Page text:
P.A. Works – A Studio Still Waiting to Shine

If there is any anime studio that has made a name of themselves lately, it surely must be the Toyama-based P.A. Works founded year 2000. With the help of lovely, no, gorgeous, wait, masterful animations and visuals, they manage to charm and captivate the viewers unlike any other as if it were child’s play. In a sense, they are out of this world when it comes to weekly series, playing in their own league only truly rivaled by Kyoto Animation and Production I.G. Who was not stunned over the dazzling Hanasaku Iroha last year, or why not the remarkably detailed and moving backgrounds in True Tears from 2008? Instead of creating artsy and abstract low-budget slideshows, P.A. Works take the word “animation” literally and brings us some of the currently best-looking series, seamlessly blending hand-drawn animation with CGI.

Despite having only made their debut roughly four years ago with True Tears, P.A. Works is a studio to count with, thanks to their experiences of assisting other studios’ with great works such as Eureka Seven and Mushishi. They were even allowed to animate an original story by Jun Maeda, famous from the visual novel studio Key, which eventually brought us Angel Beats!. Another noteworthy mention is the Professor Layton video game franchise, in which they do the animation and later even created a whole animated movie! So, yes, it is needless to say that P.A. Works has a bright future ahead of them, along with high sales numbers I might add.

Picture by snsns-n – Source

But let us face the truth: they have yet to make a high regarded series. All of them are mostly all fun and games, but they are severely lacking in one area. Something that ruins what could be a perfectly crafted piece of anime. The one thing they all have in common is… poor storytelling.

It hurts to say this, but none of P.A. Works’s series (Canaan excluded as I have not watched it) have managed to flow very well, often feeling choppy and having untapped potential. Personally, this was most noticeable in Angel Beats!, which deeply suffered from a personality crisis. Should it be comedy? Drama? Romance? Fights? Playing around with all these resulted in severe mood swings, hurting an otherwise intriguing story. There were basically too many great ideas put in that made it well over. Was it because of the length, with it only being 13 episodes? Or was it for being created by Jun Maeda? We will never know.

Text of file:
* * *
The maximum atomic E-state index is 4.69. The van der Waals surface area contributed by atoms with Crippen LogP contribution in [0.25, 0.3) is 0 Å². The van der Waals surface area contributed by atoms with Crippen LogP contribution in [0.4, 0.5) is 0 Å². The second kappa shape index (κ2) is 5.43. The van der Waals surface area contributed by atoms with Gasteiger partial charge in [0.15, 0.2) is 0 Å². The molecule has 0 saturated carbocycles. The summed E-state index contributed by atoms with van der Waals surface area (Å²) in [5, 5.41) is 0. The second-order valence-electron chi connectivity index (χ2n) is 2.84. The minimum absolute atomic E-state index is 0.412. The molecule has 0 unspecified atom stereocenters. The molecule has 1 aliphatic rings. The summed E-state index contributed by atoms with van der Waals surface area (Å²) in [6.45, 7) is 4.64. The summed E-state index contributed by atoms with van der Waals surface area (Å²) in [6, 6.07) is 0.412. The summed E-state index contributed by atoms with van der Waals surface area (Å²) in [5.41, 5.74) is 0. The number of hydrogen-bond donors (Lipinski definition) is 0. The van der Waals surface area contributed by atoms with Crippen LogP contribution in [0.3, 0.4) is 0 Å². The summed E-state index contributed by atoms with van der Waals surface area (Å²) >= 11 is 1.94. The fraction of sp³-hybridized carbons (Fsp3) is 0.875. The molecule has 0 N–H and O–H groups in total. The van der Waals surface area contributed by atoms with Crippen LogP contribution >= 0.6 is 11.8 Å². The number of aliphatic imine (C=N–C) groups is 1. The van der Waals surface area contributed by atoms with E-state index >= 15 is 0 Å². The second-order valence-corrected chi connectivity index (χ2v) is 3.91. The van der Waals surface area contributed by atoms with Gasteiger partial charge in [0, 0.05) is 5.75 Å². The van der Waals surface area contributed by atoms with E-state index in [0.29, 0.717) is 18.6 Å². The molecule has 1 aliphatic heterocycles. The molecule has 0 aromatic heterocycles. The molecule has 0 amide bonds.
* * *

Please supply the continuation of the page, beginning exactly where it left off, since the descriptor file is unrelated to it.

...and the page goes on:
A more recent series, Another, was even more of a mess, but not due to mood swings, but due to being a bad story overall. It was a bold move by P.A. Works, unexpectedly deciding to adapt a horror light novel, a genre they had never done before. In the first few episodes, they did a surprisingly good job at maintaining an unsettling mood that implied something weird was going on. There were some irks, such as completely random cuts to dolls which never even played a part in the series, but overall, it was interesting. But after episode three, the ball was dropped and all the tension was gone only to be replaced by a chaos of laughable deaths, dumb characters and more. It was as if P.A. Works did not even try to improve the slightest upon its source material and only rolled with it for fun, while providing pretty visuals as always.